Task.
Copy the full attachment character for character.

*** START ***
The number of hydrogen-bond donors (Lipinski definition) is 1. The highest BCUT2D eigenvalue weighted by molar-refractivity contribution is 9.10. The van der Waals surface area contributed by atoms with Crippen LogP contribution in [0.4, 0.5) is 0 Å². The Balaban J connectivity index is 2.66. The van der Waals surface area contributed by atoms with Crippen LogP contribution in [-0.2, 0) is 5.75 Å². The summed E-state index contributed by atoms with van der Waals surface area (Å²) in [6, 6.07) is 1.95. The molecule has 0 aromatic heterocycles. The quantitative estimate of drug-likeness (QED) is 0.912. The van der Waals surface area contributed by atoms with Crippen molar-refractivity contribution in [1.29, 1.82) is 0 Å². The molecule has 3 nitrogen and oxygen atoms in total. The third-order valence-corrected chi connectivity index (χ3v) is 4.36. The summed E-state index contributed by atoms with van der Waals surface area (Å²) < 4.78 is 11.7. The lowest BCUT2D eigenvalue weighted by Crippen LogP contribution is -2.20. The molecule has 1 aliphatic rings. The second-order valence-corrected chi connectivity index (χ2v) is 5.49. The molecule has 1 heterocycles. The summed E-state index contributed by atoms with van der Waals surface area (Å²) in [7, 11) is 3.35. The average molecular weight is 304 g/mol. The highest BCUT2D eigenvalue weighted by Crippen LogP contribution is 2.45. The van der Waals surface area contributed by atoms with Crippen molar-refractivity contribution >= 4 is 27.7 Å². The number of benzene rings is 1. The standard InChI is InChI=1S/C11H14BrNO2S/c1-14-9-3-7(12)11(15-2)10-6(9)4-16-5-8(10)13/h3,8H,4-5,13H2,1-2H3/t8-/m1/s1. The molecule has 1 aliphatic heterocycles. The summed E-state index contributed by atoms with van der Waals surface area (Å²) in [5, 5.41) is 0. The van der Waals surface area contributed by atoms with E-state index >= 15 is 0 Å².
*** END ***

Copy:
The number of hydrogen-bond donors (Lipinski definition) is 1. The highest BCUT2D eigenvalue weighted by molar-refractivity contribution is 9.10. The van der Waals surface area contributed by atoms with Crippen LogP contribution in [0.4, 0.5) is 0 Å². The Balaban J connectivity index is 2.66. The van der Waals surface area contributed by atoms with Crippen LogP contribution in [-0.2, 0) is 5.75 Å². The summed E-state index contributed by atoms with van der Waals surface area (Å²) in [6, 6.07) is 1.95. The molecule has 0 aromatic heterocycles. The quantitative estimate of drug-likeness (QED) is 0.912. The van der Waals surface area contributed by atoms with Crippen molar-refractivity contribution in [1.29, 1.82) is 0 Å². The molecule has 3 nitrogen and oxygen atoms in total. The third-order valence-corrected chi connectivity index (χ3v) is 4.36. The summed E-state index contributed by atoms with van der Waals surface area (Å²) < 4.78 is 11.7. The lowest BCUT2D eigenvalue weighted by Crippen LogP contribution is -2.20. The molecule has 1 aliphatic rings. The second-order valence-corrected chi connectivity index (χ2v) is 5.49. The molecule has 1 heterocycles. The summed E-state index contributed by atoms with van der Waals surface area (Å²) in [7, 11) is 3.35. The average molecular weight is 304 g/mol. The highest BCUT2D eigenvalue weighted by Crippen LogP contribution is 2.45. The van der Waals surface area contributed by atoms with Crippen molar-refractivity contribution >= 4 is 27.7 Å². The number of benzene rings is 1. The standard InChI is InChI=1S/C11H14BrNO2S/c1-14-9-3-7(12)11(15-2)10-6(9)4-16-5-8(10)13/h3,8H,4-5,13H2,1-2H3/t8-/m1/s1. The molecule has 1 aliphatic heterocycles. The summed E-state index contributed by atoms with van der Waals surface area (Å²) in [5, 5.41) is 0. The van der Waals surface area contributed by atoms with E-state index >= 15 is 0 Å².